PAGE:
Real Life

My horse taught me to talk!

Andy is riding high thanks to his pet pal.

My horse taught me to talk!

Clutching his tiny black riding helmet tightly, Andy Karkotis squeals with delight. The 10-minute car trip to the stables seems like an eternity for this cute two-year-old, who babbles with excitement on the way to a weekly riding session with Henry, the special horse who has changed his life.

Eight weeks ago, Andy – who suffers from Charge syndrome, a genetic condition that causes a number of issues, including heart defects, stunted growth and deafness – couldn’t talk and could barely stand.

But since he started equine therapy, the cheeky Perth toddler’s progress has shocked his parents. Andy is small for his age and was born profoundly deaf, with no semi-circular canals in his ears. He’s also missing his natural balance.

“Before, Andy could not walk up one step in our house – he would crawl up them instead,” explains mum Wendy, 35, who has been her son’s shadow for more than two demanding years, catching his every tumble. “But after one session on the horse, he came home and scaled five to six steps unassisted. He was very excited and I could tell he was glad to have finally managed to do it.”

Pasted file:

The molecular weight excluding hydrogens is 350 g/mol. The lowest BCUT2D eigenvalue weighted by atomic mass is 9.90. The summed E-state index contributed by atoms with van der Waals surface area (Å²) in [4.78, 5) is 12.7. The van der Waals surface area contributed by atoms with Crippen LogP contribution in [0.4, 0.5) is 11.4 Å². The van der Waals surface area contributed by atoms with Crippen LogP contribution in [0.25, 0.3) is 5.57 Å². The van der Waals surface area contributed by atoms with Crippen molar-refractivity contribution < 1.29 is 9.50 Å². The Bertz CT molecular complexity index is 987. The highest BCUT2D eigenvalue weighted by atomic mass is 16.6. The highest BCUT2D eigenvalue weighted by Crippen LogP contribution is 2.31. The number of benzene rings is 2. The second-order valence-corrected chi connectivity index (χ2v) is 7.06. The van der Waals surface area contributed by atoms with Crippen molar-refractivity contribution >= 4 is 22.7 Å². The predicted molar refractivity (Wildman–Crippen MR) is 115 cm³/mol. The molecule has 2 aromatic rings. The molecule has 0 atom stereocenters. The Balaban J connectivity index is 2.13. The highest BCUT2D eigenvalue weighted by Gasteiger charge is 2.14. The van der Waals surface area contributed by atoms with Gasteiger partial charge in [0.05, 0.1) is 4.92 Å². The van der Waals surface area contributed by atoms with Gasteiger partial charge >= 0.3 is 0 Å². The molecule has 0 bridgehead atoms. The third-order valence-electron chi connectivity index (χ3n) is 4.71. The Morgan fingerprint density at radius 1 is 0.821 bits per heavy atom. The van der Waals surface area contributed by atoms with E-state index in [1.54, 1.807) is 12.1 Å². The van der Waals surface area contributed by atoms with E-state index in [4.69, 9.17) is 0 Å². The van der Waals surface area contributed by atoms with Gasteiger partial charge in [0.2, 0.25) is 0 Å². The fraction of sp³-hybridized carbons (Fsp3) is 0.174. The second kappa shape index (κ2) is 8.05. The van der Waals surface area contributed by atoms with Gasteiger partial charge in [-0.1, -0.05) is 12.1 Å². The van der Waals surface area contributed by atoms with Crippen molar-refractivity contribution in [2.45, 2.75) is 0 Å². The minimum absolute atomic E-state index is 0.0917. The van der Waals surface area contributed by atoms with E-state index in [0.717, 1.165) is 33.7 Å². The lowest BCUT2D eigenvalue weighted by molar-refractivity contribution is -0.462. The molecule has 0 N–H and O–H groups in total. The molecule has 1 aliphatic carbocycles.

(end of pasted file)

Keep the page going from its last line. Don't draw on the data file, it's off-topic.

He now plays soccer at the weekends, his sign language has expanded to more than 100 gestures and he also has a vocabulary of around 20 words!

Special bond

“Andy likes to ride the horse backwards, lifting up Henry’s saddle blanket and giving his backside a little pat,” says Wendy. “But he also loves to hug him while he’s sitting up there.”

Riding Henry helps mobilise Andy’s body, which activates his muscles and sensory system, helping him learn how to keep balanced.

“I’m so proud of him,” gushes Jo Blomquist, 40, Andy’s equine therapist. “The riding has just clicked something in his brain, forcing his body to develop new pathways to balance.”

Devoted Wendy and her partner Nektar haven’t had time to “fall in a heap” over Andy’s disabilities, but always hoped they could help him.

“Seeing him on this path to independence is such a relief for us,” she says.

A kiss and a couple of apples round out each riding session and, if Henry’s lucky, he gets a nibble of clover in the neighbouring paddock. “Andy and Henry are both cheeky and inquisitive, so they’re well matched,” says Wendy. “I feel so blessed.”

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